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There may seem little we can actively do about the horrors in the world, but people involved always say that what matters is knowing that people care, bear witness and don’t simply forget when the news cycle moves on.
We always have a slight breeze here - a blessing as it stops the midges flying.
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It often gets up at night after a warm day, seeming to breathe its way round corners. 
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If you walk through the garden in the evening at the moment, the scent of Lilium regale drifts about you in eddies of spice.

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The more I travel down this road the more I realise that deciding how you live, which values you honour, what you will prioritise all have to be deliberately chosen. 
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You can’t just drift into a slower, more intentional life. 
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It is why I go to events like last weekend’s summer camp @thegoodlifesoc . 
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It is also why I surround myself with a supportive community where my choices don’t seem weird.

It is why my to do list today has sitting with a coffee taking in the swoony scent of the sweet peas on it. 

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This is the actual physical Studio.
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It is a little cabin between meadow and wood - a space for creativity and connection a space that I deliberately and intentionally worked towards for a number of years.  There is a sunny deck looking onto trees for the summer, a wood burning stove for the winter.
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The Studio is also another thing - it is a club of amazing people who are intentionally prioritising their creativity and connection to the natural world. 
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It is a community of great humour, support and inspiration - the best thing that I have ever had a hand in.
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The Studio Club is closed to new members at the moment and the doors will open to new members again on the Autumn Equinox.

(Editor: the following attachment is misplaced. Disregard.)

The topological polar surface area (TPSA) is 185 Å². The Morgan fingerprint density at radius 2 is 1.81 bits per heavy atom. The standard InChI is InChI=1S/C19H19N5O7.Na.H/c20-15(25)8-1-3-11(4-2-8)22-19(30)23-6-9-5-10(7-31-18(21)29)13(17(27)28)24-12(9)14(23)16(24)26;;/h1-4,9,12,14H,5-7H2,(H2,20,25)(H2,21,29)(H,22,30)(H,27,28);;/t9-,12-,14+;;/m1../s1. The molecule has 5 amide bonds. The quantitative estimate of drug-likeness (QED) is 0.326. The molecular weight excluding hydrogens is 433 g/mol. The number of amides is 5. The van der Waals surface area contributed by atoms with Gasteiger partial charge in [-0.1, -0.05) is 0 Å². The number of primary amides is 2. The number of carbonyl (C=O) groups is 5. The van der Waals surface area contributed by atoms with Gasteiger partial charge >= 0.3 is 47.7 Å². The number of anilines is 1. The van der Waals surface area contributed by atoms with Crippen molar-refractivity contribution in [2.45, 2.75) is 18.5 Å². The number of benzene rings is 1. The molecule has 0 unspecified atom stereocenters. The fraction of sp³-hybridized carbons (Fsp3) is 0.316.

I'm currently working with @fbarrows, who is providing a gentle and encouraging outside eye, as I decide on what we will be doing in the club over the next six months.
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I've been surveying all the members to find out exactly what it is they enjoy most, what they feel I could do better. 

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If you get it, it would help me so much if you could take a minute to fill it out - there are only five questions and there is also a bribe . . . .

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The more we actively take time to pause, to sit still and watch, the more we see. 
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My Friday Letter this week is all about taking advantage of some unwanted early wakening and starting to use the binoculars which have been hanging on the coat rail for eighteen months.
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Twenty minutes with a cup of tea, the binoculars and a lawn full of early birds and their worms.

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In the Studio Club I gently guide you through bringing the changing seasons into your daily life, helping you slow down, so that you can experience increased well being, calm and creativity.